An introduction to Hangover Helper, our guide to brunch. Up first, The Food Market

We here at City Paper always find brunch to be a beast of its own, and in the City That Drinks, we know it can be a critically important part of your weekly diet. So as a service to our readers we've started hoofing it around town—for the readers!—to see which local joints got the goods to help you with those hangovers and benedict addictions.

First up, The Food Market (1017 W. 36th St., [410] 366-0606, thefoodmarketbaltimore.com). On a recent morning, we rolled into the Hampden hot spot around 11 a.m. and didn't have any problem grabbing a table—a good reason in and of itself to head there for brunch, since it can be nearly impossible to score one after 6 p.m. without a reservation.

The first thing we noticed is that the menu is massive and goes beyond the brunch standards. We're talking mini Heath bar pancakes, French toast dippers with maple cream-cheese fondue, fried chicken and biscuits with poached eggs and "cheese whiz" potato casserole, pulled-pork benedict, shrimp and grits with Andouille chips, and a Baltimore club sandwich that includes lettuce, tomato, onion, shrimp salad, AND a crab cake.

In all, we counted 11 appetizers, 16 breakfast items, and 11 lunch options, most of which are in the $13-$16 range. If you're indecisive, you might want to ask for some recommendations, which the staff was happy to offer, or maybe just kamikaze it by closing your eyes and jabbing your finger at the menu.

We started with the buffalo fried pickles ($6), which came out layered along a long plate, tossed in hot sauce, and placed on a "scrambled" gorgonzola (basically a fancier take on blue-cheese dressing). The chips were impressively crispy, considering they had been tossed in sauce, and hit the mark in all the right ways—spicy, satisfying, and with enough oil to soak up the previous night's ill-advised herbal shots without being too heavy.

The Smokey Bowl ($13) was made up of a layering of Gouda cream, English muffins, dippy eggs, and hollandaise with a side of bacon and potato gratin. While we couldn't figure out why it was described as smoky—there wasn't a strong smoke flavor or smell—that didn't keep us from digging it. It was all in the details: eggs cooked so nicely that only a flick of the fork left yolk oozing down onto the muffins, thick-cut and crispy fried bacon atop disks of identically mandolin-sliced potatoes that were neither too raw nor mushy, and sauces that didn't overwhelm the whole thing.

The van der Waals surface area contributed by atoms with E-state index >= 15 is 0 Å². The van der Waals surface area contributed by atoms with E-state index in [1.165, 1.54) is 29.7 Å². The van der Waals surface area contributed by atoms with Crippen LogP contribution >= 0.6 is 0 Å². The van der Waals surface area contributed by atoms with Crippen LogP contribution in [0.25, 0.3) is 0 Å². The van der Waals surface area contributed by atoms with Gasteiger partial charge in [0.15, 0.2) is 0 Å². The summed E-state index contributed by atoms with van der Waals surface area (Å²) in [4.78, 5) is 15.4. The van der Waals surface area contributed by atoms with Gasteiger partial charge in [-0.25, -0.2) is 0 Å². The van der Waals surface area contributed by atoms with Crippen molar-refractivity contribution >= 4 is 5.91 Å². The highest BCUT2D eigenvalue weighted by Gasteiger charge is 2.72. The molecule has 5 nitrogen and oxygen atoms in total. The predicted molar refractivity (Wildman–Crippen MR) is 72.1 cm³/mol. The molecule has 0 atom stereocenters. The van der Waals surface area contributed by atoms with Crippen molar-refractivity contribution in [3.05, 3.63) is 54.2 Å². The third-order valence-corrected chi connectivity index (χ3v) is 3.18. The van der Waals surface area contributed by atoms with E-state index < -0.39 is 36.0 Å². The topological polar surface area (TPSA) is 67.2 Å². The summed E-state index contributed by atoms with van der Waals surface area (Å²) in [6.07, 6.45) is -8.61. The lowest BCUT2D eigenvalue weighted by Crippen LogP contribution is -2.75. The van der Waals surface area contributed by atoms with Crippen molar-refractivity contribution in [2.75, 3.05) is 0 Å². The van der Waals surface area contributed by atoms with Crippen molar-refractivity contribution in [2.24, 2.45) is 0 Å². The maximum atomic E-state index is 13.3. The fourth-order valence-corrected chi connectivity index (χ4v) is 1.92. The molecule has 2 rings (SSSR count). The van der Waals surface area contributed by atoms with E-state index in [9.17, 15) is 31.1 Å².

It's obvious the kitchen isn't half-assing it during off-dinner hours.

A flatbread adorned with scrambled eggs, mozzarella, bacon, chives, sriracha, and hollandaise made up the Papa Johntay ($10) and once again, despite what was seemingly a simple breakfast pizza on paper, the dish became something more with the kitchen's execution.

Scrambled eggs are easy to screw up—James Beard Award-winning food writer Michael Ruhlman once said, "The egg is a lens through which to view the entire craft of cooking"—but these were cooked to a pillowy-light perfection that were only further kicked up by the bits of smoky bacon, garlicky chives, and the finishing zing of the sriracha.

After the previous night's drinks, we decided to opt for a water-and-coffee kind of brunch, but had we decided to imbibe in some hair of the dog, the bacon and thyme-infused vodka bloody ($10) or "THE SLEDGEHAMMER"—a cocktail made of Bulleit rye, Warre's port, bitters, and brown sugar simple syrup—would have been easy choices.

We'll save that for next time, because we've GOT to try those shrimp and grits, a dish one of our neighboring diners confirmed was "fantastic" as she mopped the last bit of Cajun thyme cream sauce up with her finger.

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